Why Arts Education Matters
Last April while visiting El Dorado High School in Placentia, I observed Mark Switzer’s film production class. One of the older students wanted to tell me something.
“I was just accepted into MIT, and it’s due to being in Mr. Switzer’s film production classes,” she said.
She explained that even though she had excellent grades and that her experience in the arts demonstrated the diversity of her interests on her application, more importantly and unexpectedly, her four years of film production classes prepared her for her responses during the interview at MIT. Her answers to all the questions were based upon her experiences in her media arts/film classes.
For example, she was asked to recall a time she failed, what she learned from that experience and how she had subsequently applied this knowledge. She recalled that the first film she had made had been a failure, and even though this had been an upsetting experience, she had analyzed her mistakes, discerning the elements that had prevented the film from communicating her ideas effectively. She applied that knowledge to the making of her next film, which won awards.
She plans to pursue a career in medicine but says the lessons learned in those media arts classes will impact her future endeavors.
And she is not the only student to see that the importance of arts in education goes beyond the technicalities of learning musical notes or painting techniques.
A music student from Buena Park High School told me that the main reason he attends school – rather than skipping classes – is to be able to rehearse and perform with the school band.
Some parents from Esperanza High School in Anaheim told me how their children developed confidence and their personalities blossomed once they discovered their passions in their art classes.
Through perseverance and grit, students have found the strength to go beyond their fear of being shy in order to communicate their thoughts and feelings to others through the arts. They have developed a sense of kinship among their peers and teachers at their schools and a sense of belonging to their community at large.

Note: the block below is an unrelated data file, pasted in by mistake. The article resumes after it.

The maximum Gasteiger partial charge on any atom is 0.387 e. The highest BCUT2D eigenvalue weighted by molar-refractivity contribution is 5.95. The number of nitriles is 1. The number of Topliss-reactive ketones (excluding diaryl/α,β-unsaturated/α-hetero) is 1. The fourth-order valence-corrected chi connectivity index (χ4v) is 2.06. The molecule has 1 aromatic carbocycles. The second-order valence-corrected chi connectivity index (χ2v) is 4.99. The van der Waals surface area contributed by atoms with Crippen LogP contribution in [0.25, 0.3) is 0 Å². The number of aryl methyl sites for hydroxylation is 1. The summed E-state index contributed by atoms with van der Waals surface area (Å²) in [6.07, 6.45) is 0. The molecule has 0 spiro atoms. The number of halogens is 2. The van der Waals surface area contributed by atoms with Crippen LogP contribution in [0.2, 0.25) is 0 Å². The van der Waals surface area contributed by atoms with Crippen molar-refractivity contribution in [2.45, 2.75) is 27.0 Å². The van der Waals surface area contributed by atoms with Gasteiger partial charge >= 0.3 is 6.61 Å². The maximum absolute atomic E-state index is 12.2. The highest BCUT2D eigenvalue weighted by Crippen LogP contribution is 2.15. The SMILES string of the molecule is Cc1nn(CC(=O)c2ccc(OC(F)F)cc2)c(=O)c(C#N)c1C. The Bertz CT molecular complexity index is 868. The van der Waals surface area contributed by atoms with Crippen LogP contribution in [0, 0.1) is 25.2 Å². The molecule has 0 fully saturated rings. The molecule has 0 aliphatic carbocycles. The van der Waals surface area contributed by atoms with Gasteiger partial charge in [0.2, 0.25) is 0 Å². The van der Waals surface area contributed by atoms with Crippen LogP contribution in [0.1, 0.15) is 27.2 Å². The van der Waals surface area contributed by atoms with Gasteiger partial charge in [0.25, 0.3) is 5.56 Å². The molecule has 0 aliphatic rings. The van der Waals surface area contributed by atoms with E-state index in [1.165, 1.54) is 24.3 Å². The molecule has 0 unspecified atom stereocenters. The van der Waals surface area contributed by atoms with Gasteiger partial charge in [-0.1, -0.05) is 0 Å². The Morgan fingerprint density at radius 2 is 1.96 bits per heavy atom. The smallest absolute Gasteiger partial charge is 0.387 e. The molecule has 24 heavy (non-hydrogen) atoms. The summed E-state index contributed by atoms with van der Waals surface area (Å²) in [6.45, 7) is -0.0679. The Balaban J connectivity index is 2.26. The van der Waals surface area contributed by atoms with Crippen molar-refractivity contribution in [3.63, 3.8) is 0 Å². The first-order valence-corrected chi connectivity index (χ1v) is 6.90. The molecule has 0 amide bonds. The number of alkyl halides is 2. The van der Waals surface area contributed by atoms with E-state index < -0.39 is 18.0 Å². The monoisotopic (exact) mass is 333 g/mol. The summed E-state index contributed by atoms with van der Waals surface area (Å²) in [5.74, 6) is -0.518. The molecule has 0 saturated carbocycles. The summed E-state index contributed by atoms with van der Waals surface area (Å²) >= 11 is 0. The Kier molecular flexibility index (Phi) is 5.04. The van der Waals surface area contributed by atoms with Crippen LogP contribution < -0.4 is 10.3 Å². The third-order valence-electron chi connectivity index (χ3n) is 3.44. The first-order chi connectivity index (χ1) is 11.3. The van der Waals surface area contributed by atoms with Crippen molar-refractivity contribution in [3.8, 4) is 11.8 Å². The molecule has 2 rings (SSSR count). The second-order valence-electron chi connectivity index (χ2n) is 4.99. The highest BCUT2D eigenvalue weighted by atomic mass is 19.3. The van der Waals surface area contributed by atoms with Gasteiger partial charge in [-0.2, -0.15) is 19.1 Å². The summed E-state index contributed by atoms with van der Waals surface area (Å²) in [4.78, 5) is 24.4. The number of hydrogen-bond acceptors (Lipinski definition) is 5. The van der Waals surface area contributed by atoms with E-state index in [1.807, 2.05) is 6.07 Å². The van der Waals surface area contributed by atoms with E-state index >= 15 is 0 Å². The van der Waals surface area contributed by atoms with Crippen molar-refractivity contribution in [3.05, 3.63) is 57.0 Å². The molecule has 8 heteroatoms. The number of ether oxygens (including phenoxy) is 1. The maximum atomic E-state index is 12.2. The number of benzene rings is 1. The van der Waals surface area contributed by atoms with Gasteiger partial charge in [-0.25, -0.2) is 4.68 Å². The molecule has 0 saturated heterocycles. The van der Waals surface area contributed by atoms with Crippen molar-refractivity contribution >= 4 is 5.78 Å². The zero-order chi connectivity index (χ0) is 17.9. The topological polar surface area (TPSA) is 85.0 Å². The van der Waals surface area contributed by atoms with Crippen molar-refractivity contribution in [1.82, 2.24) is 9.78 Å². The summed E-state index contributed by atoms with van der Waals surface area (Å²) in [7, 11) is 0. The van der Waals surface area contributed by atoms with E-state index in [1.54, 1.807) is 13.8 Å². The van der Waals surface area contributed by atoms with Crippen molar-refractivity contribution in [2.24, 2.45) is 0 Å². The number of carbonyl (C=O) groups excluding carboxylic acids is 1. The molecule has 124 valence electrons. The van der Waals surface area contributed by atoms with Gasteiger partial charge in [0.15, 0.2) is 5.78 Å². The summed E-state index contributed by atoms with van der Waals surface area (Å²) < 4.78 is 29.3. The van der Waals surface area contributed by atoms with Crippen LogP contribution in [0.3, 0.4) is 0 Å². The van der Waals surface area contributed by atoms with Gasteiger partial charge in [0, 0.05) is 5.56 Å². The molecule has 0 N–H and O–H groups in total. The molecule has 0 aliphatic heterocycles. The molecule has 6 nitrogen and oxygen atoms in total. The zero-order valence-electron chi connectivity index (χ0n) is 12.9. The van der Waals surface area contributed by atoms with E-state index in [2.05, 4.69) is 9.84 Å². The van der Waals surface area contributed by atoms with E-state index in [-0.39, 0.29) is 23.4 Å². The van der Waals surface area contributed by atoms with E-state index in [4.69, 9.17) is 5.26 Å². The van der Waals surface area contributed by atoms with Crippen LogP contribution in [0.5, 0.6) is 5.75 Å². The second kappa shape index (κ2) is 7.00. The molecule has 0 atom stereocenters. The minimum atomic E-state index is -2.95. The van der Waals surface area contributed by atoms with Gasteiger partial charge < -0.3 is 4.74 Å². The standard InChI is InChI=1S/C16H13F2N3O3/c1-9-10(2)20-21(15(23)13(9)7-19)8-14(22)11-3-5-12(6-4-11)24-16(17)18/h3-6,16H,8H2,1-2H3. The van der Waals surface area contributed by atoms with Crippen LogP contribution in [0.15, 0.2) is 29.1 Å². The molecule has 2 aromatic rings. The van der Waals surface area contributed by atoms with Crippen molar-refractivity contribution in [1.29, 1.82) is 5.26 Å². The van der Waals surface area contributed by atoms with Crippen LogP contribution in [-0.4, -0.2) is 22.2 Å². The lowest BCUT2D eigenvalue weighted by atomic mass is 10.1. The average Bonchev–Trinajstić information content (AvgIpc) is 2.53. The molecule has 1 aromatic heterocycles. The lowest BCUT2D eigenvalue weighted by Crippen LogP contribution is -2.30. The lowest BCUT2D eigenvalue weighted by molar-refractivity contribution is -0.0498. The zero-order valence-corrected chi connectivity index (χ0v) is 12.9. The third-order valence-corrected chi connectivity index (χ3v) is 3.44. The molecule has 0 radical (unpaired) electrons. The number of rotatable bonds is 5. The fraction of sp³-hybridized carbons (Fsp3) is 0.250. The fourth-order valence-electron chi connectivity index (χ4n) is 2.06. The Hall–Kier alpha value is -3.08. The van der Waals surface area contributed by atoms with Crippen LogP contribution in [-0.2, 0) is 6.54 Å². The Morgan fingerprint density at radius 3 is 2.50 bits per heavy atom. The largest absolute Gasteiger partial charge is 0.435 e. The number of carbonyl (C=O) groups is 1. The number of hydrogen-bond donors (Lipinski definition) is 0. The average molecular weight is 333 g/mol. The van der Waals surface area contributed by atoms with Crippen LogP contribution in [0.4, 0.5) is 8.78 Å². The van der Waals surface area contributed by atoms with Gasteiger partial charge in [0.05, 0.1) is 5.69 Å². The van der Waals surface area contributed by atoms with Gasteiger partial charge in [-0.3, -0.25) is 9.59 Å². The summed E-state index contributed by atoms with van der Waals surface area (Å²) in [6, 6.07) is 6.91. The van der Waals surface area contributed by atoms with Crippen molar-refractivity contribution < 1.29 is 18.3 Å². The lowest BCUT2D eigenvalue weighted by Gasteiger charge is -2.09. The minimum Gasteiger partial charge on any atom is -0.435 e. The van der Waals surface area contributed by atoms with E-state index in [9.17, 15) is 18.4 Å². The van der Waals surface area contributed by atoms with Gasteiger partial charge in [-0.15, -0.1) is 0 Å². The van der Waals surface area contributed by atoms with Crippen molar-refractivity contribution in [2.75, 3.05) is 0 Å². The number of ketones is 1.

Stories may vary from person to person but the essence is still the same: Arts education continues to make an impact on the lives of students.
Leaders in education and business are starting to understand how the arts help prepare students to enter the workforce and succeed in the competitive global market. We need students to be critical, analytical and creative thinkers and effective collaborators and communicators.
Students can no longer rely on just facts and knowledge if they are to succeed, particularly in the present era of global outsourcing. Research has demonstrated that students who study the arts learn how to think critically and creatively, to persevere beyond failed attempts to reach goals, and to work collaboratively with their fellow students.
National Arts in Education Week recognizes the need to support equitable access to arts education for all students. Students coming from limited economic means tend to have limited opportunities to study dance, theater, music or visual arts. We need to be diligent about ensuring that every student has access to quality arts instruction in our schools, particularly those students who are impacted by poverty.
Fortunately, many school districts in Orange County are making a substantial commitment to this effort. As more resources go toward rebuilding and sustaining arts education programs in our schools, we must make sure that all students from kindergarten to 12th grade can participate.
Many leaders throughout the United States have stated that education is the equal-rights issue of the 21st century. If this is the case, we all need to make sure that all students have access to a quality arts education program in their school.
Written by Steve Venz – VAPA Coordinator, Orange County Department of Education
Article Originally Released by The Orange County Register
Contact the writer: 714-796-2258 or firstname.lastname@example.org